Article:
In the Middle Ages, there was a scarcity of information but its very scarcity made it both important and usable. This began to change, as everyone knows, in the late 15th century when a goldsmith named Gutenberg, from Mainz, converted an old wine press into a printing machine, and in so doing, created what we now call an information explosion. …Nothing could be more misleading than the idea that computer technology introduced the age of information. The printing press began that age, and we have not been free of it since.

But what started out as a liberating stream has turned into a deluge of chaos. …matters have reached such proportions today that for the average person, information no longer has any relation to the solution of problems. …The tie between information and action has been severed. …It comes indiscriminately, directed at no one in particular, disconnected from usefulness; we are glutted with information, drowning in information, have no control over it, don’t know what to do with it.

We no longer have a coherent conception of ourselves, and our universe, and our relation to one another and our world. We no longer know, as the Middle Ages did, where we come from, and where we are going, or why. That is, we don’t know what information is relevant, and what information is irrelevant to our lives.

Did Iraq invade Kuwait because of a lack of information? If a hideous war should ensue between Iraq and the U.S., will it happen because of a lack of information? If children die of starvation in Ethiopia, does it occur because of a lack of information? …

If you and your spouse are unhappy together, and end your marriage in divorce, will it happen because of a lack of information?

If your children misbehave and bring shame to your family, does it happen because of a lack of information?

If someone in your family has a mental breakdown, will it happen because of a lack of information?

What causes us the most misery and pain… has nothing to do with the sort of information made accessible by computers. 

The computer and its information cannot answer any of the fundamental questions we need to address to make our lives more meaningful and humane. The computer cannot provide an organizing moral framework. It cannot tell us what questions are worth asking. It cannot provide a means of understanding why we are here or why we fight each other or why decency eludes us so often, especially when we need it the most.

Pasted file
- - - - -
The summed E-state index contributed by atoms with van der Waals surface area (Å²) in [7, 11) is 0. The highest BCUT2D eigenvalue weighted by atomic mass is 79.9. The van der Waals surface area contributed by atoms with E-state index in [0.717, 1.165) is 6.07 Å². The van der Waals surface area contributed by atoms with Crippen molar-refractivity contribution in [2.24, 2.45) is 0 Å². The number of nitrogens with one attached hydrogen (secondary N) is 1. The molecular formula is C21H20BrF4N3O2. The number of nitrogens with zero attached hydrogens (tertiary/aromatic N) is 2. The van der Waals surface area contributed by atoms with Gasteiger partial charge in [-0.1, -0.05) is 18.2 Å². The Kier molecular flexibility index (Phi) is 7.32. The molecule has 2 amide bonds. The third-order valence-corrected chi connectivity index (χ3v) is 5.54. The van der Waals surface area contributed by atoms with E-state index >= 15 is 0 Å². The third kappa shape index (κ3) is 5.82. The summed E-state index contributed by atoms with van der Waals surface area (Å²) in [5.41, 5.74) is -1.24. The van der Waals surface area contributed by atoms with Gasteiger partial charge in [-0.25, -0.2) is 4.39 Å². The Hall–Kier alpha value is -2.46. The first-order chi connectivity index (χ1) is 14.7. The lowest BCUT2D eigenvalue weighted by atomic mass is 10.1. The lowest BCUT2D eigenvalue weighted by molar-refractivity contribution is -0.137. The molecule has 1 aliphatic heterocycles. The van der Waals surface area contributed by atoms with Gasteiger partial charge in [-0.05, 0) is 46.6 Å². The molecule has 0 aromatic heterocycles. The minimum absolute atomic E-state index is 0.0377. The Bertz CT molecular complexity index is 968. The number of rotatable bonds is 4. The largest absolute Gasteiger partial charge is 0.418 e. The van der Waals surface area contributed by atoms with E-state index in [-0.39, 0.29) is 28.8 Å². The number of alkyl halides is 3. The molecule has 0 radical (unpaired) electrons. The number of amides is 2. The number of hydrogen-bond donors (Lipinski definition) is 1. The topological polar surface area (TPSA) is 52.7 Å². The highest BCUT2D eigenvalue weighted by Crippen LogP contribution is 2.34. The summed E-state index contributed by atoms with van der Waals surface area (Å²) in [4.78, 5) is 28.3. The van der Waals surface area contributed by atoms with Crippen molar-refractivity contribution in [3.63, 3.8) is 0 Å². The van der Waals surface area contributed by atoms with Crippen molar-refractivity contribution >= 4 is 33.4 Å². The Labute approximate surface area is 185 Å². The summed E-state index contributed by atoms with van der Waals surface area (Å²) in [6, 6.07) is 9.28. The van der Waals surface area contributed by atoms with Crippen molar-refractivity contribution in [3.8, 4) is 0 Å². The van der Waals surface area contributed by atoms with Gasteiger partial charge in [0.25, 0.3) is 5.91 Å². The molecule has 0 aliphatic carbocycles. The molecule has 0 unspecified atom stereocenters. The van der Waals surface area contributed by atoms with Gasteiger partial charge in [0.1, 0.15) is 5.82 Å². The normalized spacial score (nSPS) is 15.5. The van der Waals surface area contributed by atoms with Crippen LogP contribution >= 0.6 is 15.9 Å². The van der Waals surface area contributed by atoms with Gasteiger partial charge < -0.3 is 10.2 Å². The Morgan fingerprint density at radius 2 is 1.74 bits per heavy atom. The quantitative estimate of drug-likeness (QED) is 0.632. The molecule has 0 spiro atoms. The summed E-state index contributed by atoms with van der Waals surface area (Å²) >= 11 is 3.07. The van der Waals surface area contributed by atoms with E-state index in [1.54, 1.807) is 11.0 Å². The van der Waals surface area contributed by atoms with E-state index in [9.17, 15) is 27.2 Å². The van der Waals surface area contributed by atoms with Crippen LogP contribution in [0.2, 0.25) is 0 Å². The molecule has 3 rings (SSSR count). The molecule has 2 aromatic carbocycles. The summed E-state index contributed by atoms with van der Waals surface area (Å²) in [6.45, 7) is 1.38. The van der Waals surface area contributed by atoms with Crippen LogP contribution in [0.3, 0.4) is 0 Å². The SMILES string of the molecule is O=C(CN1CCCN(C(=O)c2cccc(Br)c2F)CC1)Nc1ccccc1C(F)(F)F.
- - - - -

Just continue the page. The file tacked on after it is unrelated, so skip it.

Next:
The computer is… a magnificent toy that distracts us from facing what we most need to confront — spiritual emptiness, knowledge of ourselves, usable conceptions of the past and future.

Through the computer, the heralds say, we will make education better, religion better, politics better, our minds better — best of all, ourselves better. This is, of course, nonsense, and only the young or the ignorant or the foolish could believe it.

In a world populated by people who believe that through more and more information, paradise is attainable, the computer scientist is king. But I maintain that all of this is a monumental and dangerous waste of human talent and energy. Imagine what might be accomplished if this talent and energy were turned to philosophy, to theology, to the arts, to imaginative literature or to education? Who knows what we could learn from such people — perhaps why there are wars, and hunger, and homelessness and mental illness and anger.

They will give us artificial intelligence, and tell us that this is the way to self-knowledge… instantaneous global communication… the way to mutual understanding… Virtual Reality… the answer to spiritual poverty. But that is only the way of the technician, the fact-mongerer, the information junkie, and the technological idiot.

Henry David Thoreau told us: “All our inventions are but improved means to an unimproved end.” …Goethe told us: “One should, each day, try to hear a little song, read a good poem, see a fine picture, and, if it is possible, speak a few reasonable words.” …Socrates told us: “The unexamined life is not worth living.” …the prophet Micah told us: “What does the Lord require of thee but to do justly, and to love mercy and to walk humbly with thy God?” And I can tell you …what Confucius, Isaiah, Jesus, Mohammed, the Buddha, Spinoza and Shakespeare told us… There is no escaping from ourselves. The human dilemma is as it has always been, and we solve nothing fundamental by cloaking ourselves in technological glory.

ARISTOTLE (c. 384 B.C. to 322 B.C.)

Amusing Ourselves to Death: Public Discourse in the Age of Show Business (1985)